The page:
In 1982, Fundación Chile created Salmones Antártica, starting with the high-scale salmon farming in our country. This company was subsequently purchased by Japanese investors in 1988, allowing the private sector becoming a driving force for the industry. In 31 years, this industry grew and reached US$ 3,500 million in exports in 2013, almost twice of what the wine industry exported the same year, almost the same the fresh fruit market did, and more than three times of what Argentina exported in beef.
After 28 years, Fundación Chile created along a group of private investors Solar Chile, with the dream of building in our country the first competitive and un-subsidized solar plant in our country. In 2012, this company was acquired by First Solar, the largest solar energy company in the world, measured by market capitalization, thus thrusting our goals forward.
In June 2014, President Obama announced that OPIC (Overseas Private Investment Corporation) would be funding the Luz del Norte (Northern Light) Project, located in the vicinity of Copiapó. Luz del Norte will be the first merchant solar energy plant (i.e. that injects the spot market), and the largest competitive of the world and without subsidies of any type. Luz del Norte is a Project carried out by Solar Chile, firstly, launched by the founding partners of this venture and, later, impelled by the strength and experience of First Solar. Just like Salmones Antártica was, the success of Solar Chile represents a big milestone for the development of solar energy all over the world, and, for our country, the beginning of a path that will have much larger potential than the one reached by the salmon industry.
Chile has outstanding conditions for the development of solar energy. Our Atacama Desert has the highest solar radiation of the planet; a solar panel placed in Atacama generates 45% more energy than the same panel placed in Seville, one of the most important solar energy poles in the world. Not only we have the highest solar radiation, virtuously, the high radiation is combined with the fact the Atacama Desert is cold compared with other high radiation areas such as the Mojave Desert or the Middle East. This improves the efficiency of the panels located in Chile given high temperatures undermine panels efficiency. These “endemic” conditions of our country, are combined with good land availability (albeit there are in this context a series of administrative and legal hurdles to improve), high costs of alternative energy, very high carbonization of the matrix in the great north area, and most importantly still, the presence of electric demand near the source (i.e. mining). Additionally, the costs and efficiency of photovoltaic technology has improved exponentially in the last years, and it is expected to keep growing in the future. The accuracy of this opportunity made Fundación Chile explore diverse forms to seize it more than eight years ago. Among the diverse options generated, one was the creation of Solar Chile, head of strategic moves, but supported by a group of enabling initiatives that paved the road for it.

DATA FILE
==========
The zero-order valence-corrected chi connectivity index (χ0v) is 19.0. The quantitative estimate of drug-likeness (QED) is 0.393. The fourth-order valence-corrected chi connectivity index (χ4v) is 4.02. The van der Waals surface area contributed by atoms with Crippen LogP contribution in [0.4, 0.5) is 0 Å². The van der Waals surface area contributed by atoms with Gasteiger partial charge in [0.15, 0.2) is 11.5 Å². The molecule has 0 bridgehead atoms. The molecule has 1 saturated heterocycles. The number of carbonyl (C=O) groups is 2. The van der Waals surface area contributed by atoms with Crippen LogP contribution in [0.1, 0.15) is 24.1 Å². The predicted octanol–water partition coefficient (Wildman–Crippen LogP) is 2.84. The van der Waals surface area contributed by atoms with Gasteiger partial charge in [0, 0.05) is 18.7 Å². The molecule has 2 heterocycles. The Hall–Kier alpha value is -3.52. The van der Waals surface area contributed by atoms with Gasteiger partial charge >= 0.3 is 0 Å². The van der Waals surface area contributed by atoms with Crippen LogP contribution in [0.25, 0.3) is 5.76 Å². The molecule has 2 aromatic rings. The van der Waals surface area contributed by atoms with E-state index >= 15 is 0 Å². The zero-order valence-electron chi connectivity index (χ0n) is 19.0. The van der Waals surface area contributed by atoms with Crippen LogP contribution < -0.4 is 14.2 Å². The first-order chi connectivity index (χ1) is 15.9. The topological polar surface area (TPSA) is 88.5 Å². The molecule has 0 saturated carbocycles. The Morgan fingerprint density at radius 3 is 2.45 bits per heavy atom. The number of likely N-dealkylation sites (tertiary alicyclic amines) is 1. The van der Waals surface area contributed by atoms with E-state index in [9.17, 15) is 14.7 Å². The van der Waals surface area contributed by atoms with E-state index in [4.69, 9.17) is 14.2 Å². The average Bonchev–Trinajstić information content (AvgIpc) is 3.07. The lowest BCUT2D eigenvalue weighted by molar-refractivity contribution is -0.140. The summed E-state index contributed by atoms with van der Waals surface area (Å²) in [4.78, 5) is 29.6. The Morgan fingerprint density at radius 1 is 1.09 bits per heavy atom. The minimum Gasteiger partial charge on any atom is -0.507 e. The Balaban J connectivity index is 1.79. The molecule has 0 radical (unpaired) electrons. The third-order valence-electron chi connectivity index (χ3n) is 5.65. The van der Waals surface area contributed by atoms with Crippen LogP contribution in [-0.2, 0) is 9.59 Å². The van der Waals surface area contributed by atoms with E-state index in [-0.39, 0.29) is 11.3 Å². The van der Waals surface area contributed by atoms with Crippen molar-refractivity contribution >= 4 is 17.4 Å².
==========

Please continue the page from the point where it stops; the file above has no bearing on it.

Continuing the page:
In short, the possibilities of solar energy in our country are enormous, pushed forward by three vectors that converge virtuously: unparalleled natural conditions (radiation and lands), growing demand near the source (mining industry), and technology at competitive prices (photovoltaic panels). Therefore, what is the potential?
The road that opens up with the Luz del Norte plant is very promising. It allows the country an early start into the learning curve –leading globally – with no cost for the State, which will enable it to capitalize the advances made in the technology field.
Let us focus on the vector of technological advance. The photovoltaic technology follows the same road as Information Technologies. To illustrate this, the cost of the world’s most powerful computer in 1975 was US$ 5 million. In 2013, an iphone 4 had the same power as that computer, but its cost was only US$ 400. The cost of one photovoltaic watt decreased 80% from 2000 to 2013 (and it is currently decreasing). In addition, storage technologies will keep improving (lithium batteries, hydrogen production, using energy generated by the sun, pumped storage). If we observe how the salmon industry grew in 31 years, can you imagine where Chile will be in solar energy matters in the same time period? This takes us to look beyond (electric) energy contingency that the country lives nowadays. In fact, if we take in consideration the advances in storage technologies, the potential is extended beyond the US$ 6.5 million of the national electric sector, covering also the US$ 5.5 thousand million of the market of transportation fuel. The former is just thinking in our national market.
Let us focus on the vector of the natural conditions. With 0.3% of the public lands in Atacama Desert, we could generate all the energy Chile consumes in a year. This energy comes from and endemic Chilean resource, that diminishes the dependence on importing fossil fuels besides making more predictable the generation and cost of our matrix. Then, why can we not turn ourselves not only in an energetically independent country, but also a net energy exporter?
The two aforementioned vectors are activated by the force of energy demand that our country will face in the future: not only more, but also better. Better, from the point of view of costs, of respect for the environment, safety, and predictability.
These three forces are combined powerfully today in Luz del Norte, just as in the case of salmons. Our country gets in a timely manner into a wave that will open great options in development for the future. Congratulations.